Algal and cyanobacterial biofilms on calcareous historic buildings.
ABSTRACT Major microorganisms in biofilms on external surfaces of historic buildings are algae, cyanobacteria, bacteria, and fungi. Their growth causes discoloration and degradation. We compared the phototrophs on cement-based renderings and limestone substrates at 14 historic locations (47 sites sampled) in Europe and Latin America. Most biofilms contained both cyanobacteria and algae. Single-celled and colonial cyanobacteria frequently constituted the major phototroph biomass on limestone monuments (32 sites sampled). Greater numbers of phototrophs, and especially of algae and of filamentous morphotypes, were found on cement-based renderings (15 sites), probably owing to the porosity and small pore size of the latter substrates, allowing greater entry and retention of water. All phototrophic groups were more frequent on Latin American than on European buildings (20 and 27 sites, respectively), with cyanobacteria and filamentous phototrophs showing the greatest differences. The results confirm the influence of both climate and substrate on phototroph colonization of historic buildings.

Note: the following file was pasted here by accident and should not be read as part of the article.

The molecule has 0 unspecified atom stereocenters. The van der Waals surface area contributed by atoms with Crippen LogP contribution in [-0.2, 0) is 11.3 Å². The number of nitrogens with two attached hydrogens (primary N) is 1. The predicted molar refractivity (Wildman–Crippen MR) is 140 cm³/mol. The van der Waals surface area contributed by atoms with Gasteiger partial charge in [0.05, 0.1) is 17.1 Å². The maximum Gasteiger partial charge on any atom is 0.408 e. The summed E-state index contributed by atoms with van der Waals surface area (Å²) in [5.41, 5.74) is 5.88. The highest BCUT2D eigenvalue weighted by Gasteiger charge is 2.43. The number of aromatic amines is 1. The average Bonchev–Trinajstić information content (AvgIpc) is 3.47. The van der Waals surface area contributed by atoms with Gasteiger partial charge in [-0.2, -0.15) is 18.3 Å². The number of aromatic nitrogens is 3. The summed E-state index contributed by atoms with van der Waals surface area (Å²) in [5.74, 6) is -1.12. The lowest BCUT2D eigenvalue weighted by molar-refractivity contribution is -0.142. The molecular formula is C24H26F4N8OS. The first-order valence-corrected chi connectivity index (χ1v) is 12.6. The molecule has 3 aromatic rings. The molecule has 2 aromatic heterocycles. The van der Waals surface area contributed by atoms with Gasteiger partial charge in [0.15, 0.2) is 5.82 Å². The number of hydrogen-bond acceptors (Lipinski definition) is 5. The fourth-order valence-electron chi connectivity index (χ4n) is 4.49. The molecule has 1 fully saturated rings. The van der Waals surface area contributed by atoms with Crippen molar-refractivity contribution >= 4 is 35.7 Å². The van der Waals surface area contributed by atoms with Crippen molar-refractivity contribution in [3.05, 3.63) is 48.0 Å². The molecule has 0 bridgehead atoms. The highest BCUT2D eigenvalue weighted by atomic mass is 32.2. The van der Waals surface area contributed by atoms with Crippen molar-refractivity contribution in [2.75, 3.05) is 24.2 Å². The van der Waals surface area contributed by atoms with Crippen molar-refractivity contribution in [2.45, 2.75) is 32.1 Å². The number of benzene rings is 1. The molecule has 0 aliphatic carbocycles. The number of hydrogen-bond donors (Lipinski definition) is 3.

Article: Epilithic and endolithic bacterial communities in limestone from a Maya archaeological site.[show abstract] [hide abstract]
ABSTRACT: Biodeterioration of archaeological sites and historic buildings is a major concern for conservators, archaeologists, and scientists involved in preservation of the world's cultural heritage. The Maya archaeological sites in southern Mexico, some of the most important cultural artifacts in the Western Hemisphere, are constructed of limestone. High temperature and humidity have resulted in substantial microbial growth on stone surfaces at many of the sites. Despite the porous nature of limestone and the common occurrence of endolithic microorganisms in many habitats, little is known about the microbial flora living inside the stone. We found a large endolithic bacterial community in limestone from the interior of the Maya archaeological site Ek' Balam. Analysis of 16S rDNA clones demonstrated disparate communities (endolithic: >80% Actinobacteria, Acidobacteria, and Low GC Firmicutes; epilithic: >50% Proteobacteria). The presence of differing epilithic and endolithic bacterial communities may be a significant factor for conservation of stone cultural heritage materials and quantitative prediction of carbonate weathering.Microbial Ecology 01/2006; 51(1):51-64. · 2.91 Impact Factor